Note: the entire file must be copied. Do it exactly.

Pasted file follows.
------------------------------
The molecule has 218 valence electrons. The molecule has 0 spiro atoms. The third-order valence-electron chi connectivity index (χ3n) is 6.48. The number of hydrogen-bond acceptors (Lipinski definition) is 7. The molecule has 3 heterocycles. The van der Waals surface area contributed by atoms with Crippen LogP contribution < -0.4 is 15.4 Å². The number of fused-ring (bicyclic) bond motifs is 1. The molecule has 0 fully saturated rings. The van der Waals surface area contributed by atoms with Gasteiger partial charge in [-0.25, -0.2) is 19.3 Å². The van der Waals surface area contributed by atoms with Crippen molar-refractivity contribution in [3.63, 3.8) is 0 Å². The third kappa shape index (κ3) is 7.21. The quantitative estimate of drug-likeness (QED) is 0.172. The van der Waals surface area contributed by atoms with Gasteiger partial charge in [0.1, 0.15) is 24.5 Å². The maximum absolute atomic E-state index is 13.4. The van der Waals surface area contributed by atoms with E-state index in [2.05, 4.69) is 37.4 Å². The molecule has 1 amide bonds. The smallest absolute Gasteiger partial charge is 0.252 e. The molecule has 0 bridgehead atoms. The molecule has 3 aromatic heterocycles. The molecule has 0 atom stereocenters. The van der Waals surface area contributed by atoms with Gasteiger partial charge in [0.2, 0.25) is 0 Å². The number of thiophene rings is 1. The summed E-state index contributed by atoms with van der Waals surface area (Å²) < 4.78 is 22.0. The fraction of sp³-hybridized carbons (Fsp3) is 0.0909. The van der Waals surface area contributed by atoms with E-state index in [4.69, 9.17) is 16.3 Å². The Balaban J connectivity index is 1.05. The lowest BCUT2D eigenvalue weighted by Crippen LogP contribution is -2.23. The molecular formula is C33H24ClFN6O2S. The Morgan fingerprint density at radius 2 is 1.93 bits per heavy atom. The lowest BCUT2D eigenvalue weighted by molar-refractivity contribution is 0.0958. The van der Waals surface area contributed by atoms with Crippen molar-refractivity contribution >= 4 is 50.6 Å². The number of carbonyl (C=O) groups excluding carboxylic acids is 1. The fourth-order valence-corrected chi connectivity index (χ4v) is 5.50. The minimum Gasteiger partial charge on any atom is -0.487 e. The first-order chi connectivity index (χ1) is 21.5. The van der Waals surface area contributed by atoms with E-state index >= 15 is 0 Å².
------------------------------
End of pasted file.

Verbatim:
The molecule has 218 valence electrons. The molecule has 0 spiro atoms. The third-order valence-electron chi connectivity index (χ3n) is 6.48. The number of hydrogen-bond acceptors (Lipinski definition) is 7. The molecule has 3 heterocycles. The van der Waals surface area contributed by atoms with Crippen LogP contribution < -0.4 is 15.4 Å². The number of fused-ring (bicyclic) bond motifs is 1. The molecule has 0 fully saturated rings. The van der Waals surface area contributed by atoms with Gasteiger partial charge in [-0.25, -0.2) is 19.3 Å². The van der Waals surface area contributed by atoms with Crippen molar-refractivity contribution in [3.63, 3.8) is 0 Å². The third kappa shape index (κ3) is 7.21. The quantitative estimate of drug-likeness (QED) is 0.172. The van der Waals surface area contributed by atoms with Gasteiger partial charge in [0.1, 0.15) is 24.5 Å². The maximum absolute atomic E-state index is 13.4. The van der Waals surface area contributed by atoms with E-state index in [2.05, 4.69) is 37.4 Å². The molecule has 1 amide bonds. The smallest absolute Gasteiger partial charge is 0.252 e. The molecule has 0 bridgehead atoms. The molecule has 3 aromatic heterocycles. The molecule has 0 atom stereocenters. The van der Waals surface area contributed by atoms with Gasteiger partial charge in [0.2, 0.25) is 0 Å². The number of thiophene rings is 1. The summed E-state index contributed by atoms with van der Waals surface area (Å²) < 4.78 is 22.0. The fraction of sp³-hybridized carbons (Fsp3) is 0.0909. The van der Waals surface area contributed by atoms with E-state index in [4.69, 9.17) is 16.3 Å². The Balaban J connectivity index is 1.05. The lowest BCUT2D eigenvalue weighted by Crippen LogP contribution is -2.23. The molecular formula is C33H24ClFN6O2S. The Morgan fingerprint density at radius 2 is 1.93 bits per heavy atom. The lowest BCUT2D eigenvalue weighted by molar-refractivity contribution is 0.0958. The van der Waals surface area contributed by atoms with Crippen molar-refractivity contribution >= 4 is 50.6 Å². The number of carbonyl (C=O) groups excluding carboxylic acids is 1. The fourth-order valence-corrected chi connectivity index (χ4v) is 5.50. The minimum Gasteiger partial charge on any atom is -0.487 e. The first-order chi connectivity index (χ1) is 21.5. The van der Waals surface area contributed by atoms with E-state index >= 15 is 0 Å².